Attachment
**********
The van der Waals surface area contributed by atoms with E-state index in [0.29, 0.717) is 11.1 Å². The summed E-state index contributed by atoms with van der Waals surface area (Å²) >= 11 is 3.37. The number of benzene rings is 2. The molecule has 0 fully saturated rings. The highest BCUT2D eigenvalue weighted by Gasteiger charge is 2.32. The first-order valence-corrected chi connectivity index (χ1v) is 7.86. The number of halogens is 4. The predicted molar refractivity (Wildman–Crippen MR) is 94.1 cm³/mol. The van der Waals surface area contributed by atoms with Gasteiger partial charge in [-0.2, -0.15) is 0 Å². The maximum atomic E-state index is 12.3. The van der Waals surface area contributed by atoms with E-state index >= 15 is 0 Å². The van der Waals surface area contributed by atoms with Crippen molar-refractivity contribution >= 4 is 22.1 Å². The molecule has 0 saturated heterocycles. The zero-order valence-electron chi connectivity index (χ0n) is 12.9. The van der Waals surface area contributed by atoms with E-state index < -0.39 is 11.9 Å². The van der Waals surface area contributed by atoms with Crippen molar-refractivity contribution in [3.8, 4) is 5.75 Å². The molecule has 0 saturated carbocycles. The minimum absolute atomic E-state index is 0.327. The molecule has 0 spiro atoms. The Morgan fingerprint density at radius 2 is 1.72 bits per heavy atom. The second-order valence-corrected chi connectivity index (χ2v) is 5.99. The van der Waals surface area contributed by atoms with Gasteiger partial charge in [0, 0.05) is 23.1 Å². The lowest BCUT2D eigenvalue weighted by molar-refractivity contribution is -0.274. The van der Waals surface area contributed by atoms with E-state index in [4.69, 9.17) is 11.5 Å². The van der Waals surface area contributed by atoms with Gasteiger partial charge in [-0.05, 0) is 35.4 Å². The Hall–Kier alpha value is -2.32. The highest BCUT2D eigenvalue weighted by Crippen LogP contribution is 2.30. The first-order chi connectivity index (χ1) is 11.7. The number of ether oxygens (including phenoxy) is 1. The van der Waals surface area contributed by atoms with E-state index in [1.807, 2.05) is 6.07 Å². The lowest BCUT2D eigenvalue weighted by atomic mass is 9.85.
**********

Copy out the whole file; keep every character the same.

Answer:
The van der Waals surface area contributed by atoms with E-state index in [0.29, 0.717) is 11.1 Å². The summed E-state index contributed by atoms with van der Waals surface area (Å²) >= 11 is 3.37. The number of benzene rings is 2. The molecule has 0 fully saturated rings. The highest BCUT2D eigenvalue weighted by Gasteiger charge is 2.32. The first-order valence-corrected chi connectivity index (χ1v) is 7.86. The number of halogens is 4. The predicted molar refractivity (Wildman–Crippen MR) is 94.1 cm³/mol. The van der Waals surface area contributed by atoms with Gasteiger partial charge in [-0.2, -0.15) is 0 Å². The maximum atomic E-state index is 12.3. The van der Waals surface area contributed by atoms with E-state index >= 15 is 0 Å². The van der Waals surface area contributed by atoms with Crippen molar-refractivity contribution >= 4 is 22.1 Å². The molecule has 0 saturated heterocycles. The zero-order valence-electron chi connectivity index (χ0n) is 12.9. The van der Waals surface area contributed by atoms with E-state index < -0.39 is 11.9 Å². The van der Waals surface area contributed by atoms with Crippen molar-refractivity contribution in [3.8, 4) is 5.75 Å². The molecule has 0 saturated carbocycles. The minimum absolute atomic E-state index is 0.327. The molecule has 0 spiro atoms. The Morgan fingerprint density at radius 2 is 1.72 bits per heavy atom. The second-order valence-corrected chi connectivity index (χ2v) is 5.99. The van der Waals surface area contributed by atoms with Gasteiger partial charge in [0, 0.05) is 23.1 Å². The lowest BCUT2D eigenvalue weighted by molar-refractivity contribution is -0.274. The van der Waals surface area contributed by atoms with E-state index in [4.69, 9.17) is 11.5 Å². The van der Waals surface area contributed by atoms with Gasteiger partial charge in [-0.05, 0) is 35.4 Å². The Hall–Kier alpha value is -2.32. The highest BCUT2D eigenvalue weighted by Crippen LogP contribution is 2.30. The first-order chi connectivity index (χ1) is 11.7. The number of ether oxygens (including phenoxy) is 1. The van der Waals surface area contributed by atoms with E-state index in [1.807, 2.05) is 6.07 Å². The lowest BCUT2D eigenvalue weighted by atomic mass is 9.85.